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Original Article
DOI: 10.1016/j.adengl.2021.09.003
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Uncorrected Proof. Available online 15 September 2021
Cutibacterium acnes tetracycline resistance profile in patients with acne vulgaris, in a Colombian dermatologic center
Perfil de resistencia a la tetraciclina de Cutibacterium acnes en pacientes con acné vulgar en un centro dermatológico de Colombia
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H.J. Castellanos Lorduya,b, H.C. Pérez Celyb, E.J. Casadiego Rincóna,
Corresponding author
casavieja2032@gmail.com

Corresponding author.
, S.C. Henao Riverosb, C.L. Coloradoa
a Hospital Universitario Centro Dermatológico Federico Lleras Acosta, Bogotá, Colombia
b Universidad Nacional de Colombia, Bogotá, Colombia
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Tables (5)
Table 1. Variables demográficas.
Table 2. Resistance profile.
Table 3. Previous antibiotic use.
Table 4. Resistance associations.
Table 5. Worldwide acne resistance.
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Abstract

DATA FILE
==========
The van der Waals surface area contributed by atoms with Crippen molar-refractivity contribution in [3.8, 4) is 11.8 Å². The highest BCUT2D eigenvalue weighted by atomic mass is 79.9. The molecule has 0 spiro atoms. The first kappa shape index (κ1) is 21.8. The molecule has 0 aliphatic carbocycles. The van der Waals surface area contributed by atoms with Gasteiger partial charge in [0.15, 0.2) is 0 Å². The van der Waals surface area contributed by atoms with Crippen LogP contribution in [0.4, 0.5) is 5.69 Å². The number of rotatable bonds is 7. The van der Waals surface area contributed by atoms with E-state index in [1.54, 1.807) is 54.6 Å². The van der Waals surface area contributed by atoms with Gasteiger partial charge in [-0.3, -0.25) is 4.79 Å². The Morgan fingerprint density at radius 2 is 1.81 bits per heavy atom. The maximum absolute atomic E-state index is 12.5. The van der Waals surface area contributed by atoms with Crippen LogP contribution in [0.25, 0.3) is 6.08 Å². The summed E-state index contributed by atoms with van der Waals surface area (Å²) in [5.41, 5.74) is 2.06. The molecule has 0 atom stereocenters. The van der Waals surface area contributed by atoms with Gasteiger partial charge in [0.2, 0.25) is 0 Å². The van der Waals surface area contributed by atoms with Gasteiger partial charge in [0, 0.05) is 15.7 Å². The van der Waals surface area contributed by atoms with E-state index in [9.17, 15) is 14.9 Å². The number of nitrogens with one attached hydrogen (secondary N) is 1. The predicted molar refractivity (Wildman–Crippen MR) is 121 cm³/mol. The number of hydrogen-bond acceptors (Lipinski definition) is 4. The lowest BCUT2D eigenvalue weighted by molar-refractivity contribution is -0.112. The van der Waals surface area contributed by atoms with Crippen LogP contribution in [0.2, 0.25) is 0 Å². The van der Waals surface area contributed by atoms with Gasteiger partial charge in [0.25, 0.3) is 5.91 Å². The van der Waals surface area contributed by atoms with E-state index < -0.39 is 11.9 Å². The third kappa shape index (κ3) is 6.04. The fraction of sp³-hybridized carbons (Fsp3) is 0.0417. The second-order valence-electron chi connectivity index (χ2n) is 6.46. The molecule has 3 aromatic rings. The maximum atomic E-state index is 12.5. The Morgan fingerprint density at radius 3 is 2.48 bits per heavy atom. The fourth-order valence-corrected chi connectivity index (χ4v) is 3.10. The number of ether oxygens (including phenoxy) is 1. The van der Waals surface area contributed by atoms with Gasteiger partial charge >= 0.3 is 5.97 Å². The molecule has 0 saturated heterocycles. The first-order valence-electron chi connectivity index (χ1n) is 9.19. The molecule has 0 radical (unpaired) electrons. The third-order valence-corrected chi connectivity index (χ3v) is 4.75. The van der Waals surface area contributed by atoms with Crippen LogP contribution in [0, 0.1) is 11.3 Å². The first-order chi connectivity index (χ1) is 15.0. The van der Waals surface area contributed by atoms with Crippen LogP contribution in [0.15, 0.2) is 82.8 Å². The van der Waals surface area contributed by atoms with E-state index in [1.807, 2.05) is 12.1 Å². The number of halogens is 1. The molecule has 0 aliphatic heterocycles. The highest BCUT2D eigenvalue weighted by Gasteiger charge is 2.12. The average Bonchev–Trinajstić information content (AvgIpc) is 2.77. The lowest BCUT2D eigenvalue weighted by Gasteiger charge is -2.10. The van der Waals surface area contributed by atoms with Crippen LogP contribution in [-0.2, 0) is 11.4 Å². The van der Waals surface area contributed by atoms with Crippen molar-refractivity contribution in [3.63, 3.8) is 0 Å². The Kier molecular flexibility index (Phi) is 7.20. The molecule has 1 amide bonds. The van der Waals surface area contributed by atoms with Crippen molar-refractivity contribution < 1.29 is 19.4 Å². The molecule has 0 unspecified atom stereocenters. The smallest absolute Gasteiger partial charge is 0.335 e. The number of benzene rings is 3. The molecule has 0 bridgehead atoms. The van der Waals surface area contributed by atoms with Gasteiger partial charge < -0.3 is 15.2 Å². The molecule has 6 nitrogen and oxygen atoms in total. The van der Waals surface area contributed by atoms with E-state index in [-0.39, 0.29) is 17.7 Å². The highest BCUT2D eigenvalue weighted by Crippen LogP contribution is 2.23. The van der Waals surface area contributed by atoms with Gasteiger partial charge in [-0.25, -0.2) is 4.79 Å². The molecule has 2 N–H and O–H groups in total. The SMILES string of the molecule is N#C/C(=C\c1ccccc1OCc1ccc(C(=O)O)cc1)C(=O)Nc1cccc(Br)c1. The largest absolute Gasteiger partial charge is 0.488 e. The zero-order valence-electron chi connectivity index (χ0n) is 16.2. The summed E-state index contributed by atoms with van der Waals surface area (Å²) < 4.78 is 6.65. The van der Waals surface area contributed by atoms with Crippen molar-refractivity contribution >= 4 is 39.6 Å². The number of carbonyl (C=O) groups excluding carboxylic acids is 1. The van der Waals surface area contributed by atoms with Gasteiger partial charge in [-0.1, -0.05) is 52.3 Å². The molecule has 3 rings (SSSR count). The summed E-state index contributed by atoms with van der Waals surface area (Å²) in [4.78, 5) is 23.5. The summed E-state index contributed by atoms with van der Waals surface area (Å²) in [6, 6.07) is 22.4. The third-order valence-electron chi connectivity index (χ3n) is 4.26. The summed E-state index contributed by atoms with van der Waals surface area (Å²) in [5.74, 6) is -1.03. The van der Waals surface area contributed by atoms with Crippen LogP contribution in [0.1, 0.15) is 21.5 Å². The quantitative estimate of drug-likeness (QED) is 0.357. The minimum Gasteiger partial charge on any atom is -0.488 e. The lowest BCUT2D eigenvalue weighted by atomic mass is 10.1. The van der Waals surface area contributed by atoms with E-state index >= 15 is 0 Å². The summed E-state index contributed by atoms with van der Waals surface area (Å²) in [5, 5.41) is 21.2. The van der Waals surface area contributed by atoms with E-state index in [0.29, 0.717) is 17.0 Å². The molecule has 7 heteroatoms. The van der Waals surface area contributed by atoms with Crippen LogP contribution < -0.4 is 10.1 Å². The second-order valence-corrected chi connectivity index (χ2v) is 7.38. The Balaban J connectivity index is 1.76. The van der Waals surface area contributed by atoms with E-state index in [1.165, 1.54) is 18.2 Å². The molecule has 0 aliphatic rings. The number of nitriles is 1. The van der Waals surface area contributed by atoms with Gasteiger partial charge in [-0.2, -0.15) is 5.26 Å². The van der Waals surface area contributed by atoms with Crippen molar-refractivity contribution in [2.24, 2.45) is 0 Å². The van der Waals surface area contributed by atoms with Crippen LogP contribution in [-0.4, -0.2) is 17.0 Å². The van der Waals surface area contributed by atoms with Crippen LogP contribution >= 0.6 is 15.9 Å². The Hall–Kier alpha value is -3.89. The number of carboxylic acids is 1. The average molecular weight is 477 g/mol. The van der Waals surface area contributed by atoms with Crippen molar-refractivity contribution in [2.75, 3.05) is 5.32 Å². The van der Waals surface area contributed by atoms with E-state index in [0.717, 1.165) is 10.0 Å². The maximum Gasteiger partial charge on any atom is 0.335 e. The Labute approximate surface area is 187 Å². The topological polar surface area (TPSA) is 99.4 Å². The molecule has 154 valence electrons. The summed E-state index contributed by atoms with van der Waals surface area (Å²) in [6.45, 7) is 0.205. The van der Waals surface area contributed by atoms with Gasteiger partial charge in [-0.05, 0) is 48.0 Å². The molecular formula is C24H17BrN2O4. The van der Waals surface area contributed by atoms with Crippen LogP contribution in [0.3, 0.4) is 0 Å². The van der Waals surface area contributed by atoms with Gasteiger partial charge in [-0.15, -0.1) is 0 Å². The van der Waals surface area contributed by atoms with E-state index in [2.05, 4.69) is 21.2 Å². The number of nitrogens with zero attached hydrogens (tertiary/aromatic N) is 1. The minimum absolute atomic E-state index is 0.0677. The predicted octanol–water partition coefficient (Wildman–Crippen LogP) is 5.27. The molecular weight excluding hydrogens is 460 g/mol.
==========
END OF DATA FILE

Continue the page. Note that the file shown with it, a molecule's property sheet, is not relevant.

Introduction

Acne is a chronic inflammatory disease, in which different events intervene in its pathogenesis, one of which is Cutibacterium acnes (C. acnes). Resistance of this bacteria to different antimicrobials used in treatment has been described in different regions of the world. The purpose of the study is to estimate the resistance of C. acnes to cyclins in patients with moderate and severe acne over 18 years of age.

Materials and methods

An analytical cross-sectional study was carried out. Samples were taken from inflammatory lesions with a comedone extractor. The content of the samples was incubated in an anaerobic atmosphere to grow C. acnes. Finally, the susceptibility of C. acnes to tetracycline, minocycline and doxycycline was determined.

Results